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Dublin: 11 °C Thursday 2 July, 2020
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Maeve Higgins: This week's Supreme Court case could shape how Ireland deals with climate change for years to come

The Supreme Court is hearing an important appeal by Irish climate activists today and tomorrow.

Maeve Higgins

THERE IS A lot going on, don’t you think? Plagues, America, queues outside Penneys, but I’m keeping my eye on the ball. The ultimate ball: the planet. 

I just spent three months at home in Cobh watching springtime unfold and it was almost laughably beautiful. This climate we have, these fields and trees and fresh clean air, is truly something magical compared to much of the world.

But I couldn’t relax. My mind kept flashing forward to a dystopian future where all the trees were burned and all the birds were dead. I felt like Sarah Connor in The Terminator, abs and all.

Irish governments have not protected our climate. In fact the ‘plan’ the outgoing government put in place is to quietly allow the Irish environment, people included, to continue being unprotected and abused, with the inevitable result of pure climate chaos. If you think I’m over-reacting, please refer to the research of basically every scientist working during this ongoing mass extinction or simply understand that Ireland is literally heating up and the seas around our tiny island are acidifying and on the rise.

I used to feel paralysed and frightened about this, until my President for Life, the O.G. Mary Robinson, made me her co-host on Mothers of Invention, a climate justice podcast.

Through her I have met dozens of incredible women; farmers, lawyers, scientists, teenagers, all of whom work for solutions to the biggest existential threat humanity has ever faced. A resounding ‘DO SOMETHING’ is what I hear from them. Today and tomorrow, an extremely brave group of Irish people are doing something – something huge.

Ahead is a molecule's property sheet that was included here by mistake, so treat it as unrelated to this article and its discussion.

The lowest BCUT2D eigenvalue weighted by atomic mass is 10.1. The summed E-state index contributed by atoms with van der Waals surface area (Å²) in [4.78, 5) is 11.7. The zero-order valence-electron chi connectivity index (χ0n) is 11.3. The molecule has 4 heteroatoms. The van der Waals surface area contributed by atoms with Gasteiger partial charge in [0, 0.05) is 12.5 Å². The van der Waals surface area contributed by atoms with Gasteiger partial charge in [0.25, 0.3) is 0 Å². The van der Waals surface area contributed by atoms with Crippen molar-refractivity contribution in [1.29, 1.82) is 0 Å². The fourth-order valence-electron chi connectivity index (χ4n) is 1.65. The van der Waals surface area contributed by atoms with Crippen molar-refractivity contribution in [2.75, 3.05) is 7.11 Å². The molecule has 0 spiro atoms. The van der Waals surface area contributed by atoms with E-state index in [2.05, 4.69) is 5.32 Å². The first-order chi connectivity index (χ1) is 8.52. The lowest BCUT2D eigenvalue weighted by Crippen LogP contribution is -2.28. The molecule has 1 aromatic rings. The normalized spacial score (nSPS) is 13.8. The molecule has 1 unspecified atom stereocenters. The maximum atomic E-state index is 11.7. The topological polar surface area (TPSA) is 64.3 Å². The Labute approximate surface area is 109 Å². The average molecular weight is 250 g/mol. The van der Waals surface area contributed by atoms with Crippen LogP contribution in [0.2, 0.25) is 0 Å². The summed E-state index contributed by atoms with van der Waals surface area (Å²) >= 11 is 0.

They are taking the Irish State to court, to the highest court we have, the Supreme Court, challenging the 2017 National Mitigation Plan. That plan is so weak it actually allows greenhouse gases to rise, and puts us all in increasing danger.

The case

This group, a voluntary network of citizens known as Friends of the Irish Environment, is asking the court to make the State create and enact a better plan. The case has an over-arching demand too, one that is devastating in its simplicity: we deserve the constitutional and human right to a safe environment.

Having been rejected by the High Court last year, it’s interesting that the Supreme Court determined that exceptional circumstances warranted a direct appeal to it. The case, called Climate Case Ireland, raises issues of general public and legal importance, and as noted by the court, there is no dispute between Friends of The Irish Environment and the State on the facts.

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The maddening thing is that none of this is new information. Back in 2018 Taoiseach Leo Varadkar stated “As far as I am concerned, we are a laggard. I am not proud of Ireland’s performance on climate change.”

Despite this acknowledgement, the State continued to keep its head in the ever-increasing sand. This year already the Climate Change Performance Index highlighted Ireland as being one of the worst performing European member states for action on climate change. Climate science is not playing around, and neither should we.

Those of us over 30, including each of the seven Supreme Court justices who will hear the case, will probably not live to see the horror unfold. It’s deeply unjust for Irish children and babies who most certainly will. Unless, of course, we do something.

The State will have a full defence team today, a team of legal professionals arguing that actually everything is fine, we’re in safe hands, and we do not need the right to a healthy environment. They are wrong. So, what can you and I do? We can stand with the people in this fight for the most basic of human rights, a safe place to live. We can take this principled stand and turn our laggard of a country around. By doing so we’ll be reaching into the future to help those who need it – and God knows they will.

Maeve Higgins is a writer and comedian and co-host of the climate justice podcast Mothers Of Invention with Mary Robinson.

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